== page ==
from which the jury might return a verdict in his favor.
Anderson, 477 U.S. at 257. Where the non-moving
party fails to “make a showing sufficient to establish
the existence of an element essential to that party's
case, and on which that party will bear the burden of proof
at trial, ” the movant is entitled to summary judgment.
Celotex, 477 U.S. at 322. “[Unsupported
allegations . . . and pleadings are insufficient to repel
summary judgment.” Schoch v. First Fid.
Bancorporation, 912 F.2d 654, 657 (3d Cir. 1990);
see also Scheidemantle v. Slippery Rock Univ. State Sys.
of Higher Educ, 470 F.3d 535, 538 (3d Cir. 2006)
(“To prevail on a motion for summary judgment, the
nonmoving party needs to show specific facts such that a
reasonable jury could find in that party's favor, thereby
establishing a genuine issue of fact for trial.”).
Municipal Liability Under § 1983
County of Cape May argues that summary judgment is
appropriate because Plaintiff has failed to support his claim
against a local government entity under 42 U.S.C. §
1983. To succeed on a § 1983 claim, a plaintiff must
allege two things: first, a violation of a right under the
Constitution, and second, that a “person” acting
under color of state law committed the violation. West v.
Atkins, 487 U.S. 42, 48 (1988); Piecknick v. Com. of
Pa., 36 F.3d 1250, 1255-56 (3d. Cir. 1994)). The Supreme
Court has established that § 1983's definition of
“person” includes municipalities and other local
government entities. Monell v. Dep 't of Soc. Servs.
of N.Y., 436 U.S. 658, 690 (1978).
plaintiff may not, however, hold a local government unit
“liable for the unconstitutional acts of its employees
on a theory of respondeat superior.”
Thomas v. Cumberland Cty., 749 F.3d 217, 222 (3d
Cir. 2014). To hold such an entity liable under § 1983,
plaintiffs must demonstrate that a local government unit
adopted a policy or custom and that such policy or custom had
been “the moving force” behind the deprivation of
their constitutional rights. See Monell, 436 U.S. at
policy generally requires that a local governing body's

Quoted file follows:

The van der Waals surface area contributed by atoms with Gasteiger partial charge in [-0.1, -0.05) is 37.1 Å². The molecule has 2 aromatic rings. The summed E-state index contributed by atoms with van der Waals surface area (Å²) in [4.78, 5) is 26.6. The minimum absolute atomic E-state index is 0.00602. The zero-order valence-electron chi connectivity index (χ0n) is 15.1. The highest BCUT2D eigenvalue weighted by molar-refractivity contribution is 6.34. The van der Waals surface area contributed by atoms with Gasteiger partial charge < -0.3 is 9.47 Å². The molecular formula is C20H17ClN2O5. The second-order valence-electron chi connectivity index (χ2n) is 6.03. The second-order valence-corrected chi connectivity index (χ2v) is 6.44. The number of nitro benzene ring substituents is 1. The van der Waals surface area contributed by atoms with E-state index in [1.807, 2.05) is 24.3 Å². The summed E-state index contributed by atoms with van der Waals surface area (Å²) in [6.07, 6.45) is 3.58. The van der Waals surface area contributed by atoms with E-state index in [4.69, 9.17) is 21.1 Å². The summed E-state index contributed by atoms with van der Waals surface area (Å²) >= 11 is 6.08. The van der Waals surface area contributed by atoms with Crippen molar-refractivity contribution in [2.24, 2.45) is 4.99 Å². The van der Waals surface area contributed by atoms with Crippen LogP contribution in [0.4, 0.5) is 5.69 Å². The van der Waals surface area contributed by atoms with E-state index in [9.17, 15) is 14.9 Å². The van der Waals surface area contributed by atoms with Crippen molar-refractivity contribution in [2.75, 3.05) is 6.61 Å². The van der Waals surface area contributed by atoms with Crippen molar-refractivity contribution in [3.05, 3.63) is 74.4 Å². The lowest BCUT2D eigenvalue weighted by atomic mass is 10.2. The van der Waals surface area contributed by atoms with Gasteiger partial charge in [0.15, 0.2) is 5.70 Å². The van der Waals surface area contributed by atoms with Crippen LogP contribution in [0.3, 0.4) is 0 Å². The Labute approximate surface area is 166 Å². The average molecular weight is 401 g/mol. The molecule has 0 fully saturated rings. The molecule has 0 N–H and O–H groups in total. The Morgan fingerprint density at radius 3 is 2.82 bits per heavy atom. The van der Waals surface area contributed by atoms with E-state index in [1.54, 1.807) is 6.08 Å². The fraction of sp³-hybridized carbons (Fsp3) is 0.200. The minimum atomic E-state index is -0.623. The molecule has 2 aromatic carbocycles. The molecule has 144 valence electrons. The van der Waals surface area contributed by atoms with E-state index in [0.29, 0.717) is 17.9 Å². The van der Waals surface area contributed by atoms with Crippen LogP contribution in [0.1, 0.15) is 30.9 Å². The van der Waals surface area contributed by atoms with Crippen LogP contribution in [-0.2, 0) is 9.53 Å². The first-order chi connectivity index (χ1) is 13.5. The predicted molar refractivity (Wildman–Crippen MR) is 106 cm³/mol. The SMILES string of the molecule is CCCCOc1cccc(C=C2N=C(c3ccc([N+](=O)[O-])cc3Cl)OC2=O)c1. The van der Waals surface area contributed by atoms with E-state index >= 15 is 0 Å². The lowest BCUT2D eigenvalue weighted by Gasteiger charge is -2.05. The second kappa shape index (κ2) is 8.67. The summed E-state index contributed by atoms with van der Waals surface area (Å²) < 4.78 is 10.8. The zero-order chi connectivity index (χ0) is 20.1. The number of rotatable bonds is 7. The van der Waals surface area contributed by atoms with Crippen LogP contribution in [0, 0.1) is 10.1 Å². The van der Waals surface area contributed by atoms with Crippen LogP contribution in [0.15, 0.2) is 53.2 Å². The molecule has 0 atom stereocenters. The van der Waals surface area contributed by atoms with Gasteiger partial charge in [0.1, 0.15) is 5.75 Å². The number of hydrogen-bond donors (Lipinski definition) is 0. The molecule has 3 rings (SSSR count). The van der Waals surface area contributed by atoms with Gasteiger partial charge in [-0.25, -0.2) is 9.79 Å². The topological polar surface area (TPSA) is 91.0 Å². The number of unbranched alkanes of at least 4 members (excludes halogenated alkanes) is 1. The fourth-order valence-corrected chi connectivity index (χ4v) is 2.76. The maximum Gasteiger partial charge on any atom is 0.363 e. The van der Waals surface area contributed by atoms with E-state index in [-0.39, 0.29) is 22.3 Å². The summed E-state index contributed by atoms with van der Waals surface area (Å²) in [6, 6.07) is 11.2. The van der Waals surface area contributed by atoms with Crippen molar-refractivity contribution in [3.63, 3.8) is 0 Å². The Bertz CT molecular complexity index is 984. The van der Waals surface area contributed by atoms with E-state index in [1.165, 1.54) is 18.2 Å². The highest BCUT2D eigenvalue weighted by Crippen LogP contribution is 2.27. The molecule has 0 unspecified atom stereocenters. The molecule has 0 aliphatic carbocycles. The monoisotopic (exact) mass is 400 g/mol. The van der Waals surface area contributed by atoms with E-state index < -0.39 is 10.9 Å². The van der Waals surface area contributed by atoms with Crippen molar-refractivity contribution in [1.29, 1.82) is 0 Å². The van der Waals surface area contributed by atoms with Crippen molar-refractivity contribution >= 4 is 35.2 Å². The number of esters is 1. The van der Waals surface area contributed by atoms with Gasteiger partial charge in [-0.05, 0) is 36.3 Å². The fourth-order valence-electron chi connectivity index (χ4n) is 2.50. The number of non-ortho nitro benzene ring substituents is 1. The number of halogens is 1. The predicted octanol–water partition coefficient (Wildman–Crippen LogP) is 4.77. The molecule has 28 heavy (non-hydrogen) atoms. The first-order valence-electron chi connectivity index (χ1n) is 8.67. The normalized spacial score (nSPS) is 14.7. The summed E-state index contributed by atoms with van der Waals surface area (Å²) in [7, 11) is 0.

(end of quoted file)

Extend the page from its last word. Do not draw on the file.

officers officially adopt and promulgate a “statement,
ordinance, regulation, or decision.” Id. at
690. A municipal custom, although lacking the formal approval
of a policy, refers to those official practices which are
“so permanent and well settled as to constitute . . .
the force of law.” Id. at 691.
certain circumstances, a municipality's failure to
properly train its employees and officers can amount to a
“custom” under § 1983. See City of
Canton v. Harris, 489 U.S. 378, 388 (1989). When a
plaintiff alleges that a policy “concerns a failure to
train or supervise municipal employees, liability under
section 1983 requires a showing that the failure amounts to
‘deliberate indifference' to the rights of persons
with whom those employees will come into contact.”
Thomas, 749 F.3d at 222 (quoting Carter v. City
of Phila., 181 F.3d 339, 357 (3d Cir. 1999)). “A
pattern of similar constitutional violations by untrained
employees is ‘ordinarily necessary' to demonstrate
deliberate indifference for purposes of failure to
train.” Connick v. Thompson, 563 U.S. 51, 62
(2011) (quoting Bd. of Cty. Comm'rs of Bryan Cty.,
Okl. v. Brown, 520 U.S. 397, 409 (1997)).
“first inquiry in any case alleging municipal liability
under § 1983 is . . . whether there is a direct causal
link between a municipal policy or custom and the alleged
constitutional deprivation.” Canton, 489 U.S.
at 385. The County of Cape May may satisfy its burden for
summary judgment by showing “that there is an absence
of evidence to support the nonmoving party's case,
” and does so here. See Celotex, 477 U.S. at
325. Assuming arguendo that there was a violation of
a constitutional right, Plaintiff has failed to provide
evidence to show that the County contributed to that
violation. See West, 487 U.S. at 48.
alleges that the County of Cape May “facilitated”
a “conspiracy of silence” by maintaining a
deficient record keeping system for detainee complaints. (ECF
No. 1, at 4; ECF No. 26, at 10). He contends that unlike the
electronic system at state prisons, the handwritten
correspondence system allows the County to avoid liability
“when it does not want to be informed of
problems” and allows the County to thwart or deny
access to the courts. (ECF No. 26, at 10). Plaintiff also
contends that the County failed to establish and enforce any
policy, practice, or custom to supervise, control, or
otherwise prevent the alleged violations in the Complaint.
(ECF No. 1, at 7).
initial matter, Plaintiff does not explain his theory as to
how a deficient recordkeeping system, could prevent a person
from say, filing a complaint in federal or state court. To
the extent that Plaintiff contends that the system makes it
intentionally more difficult to prove claims in
court, he ...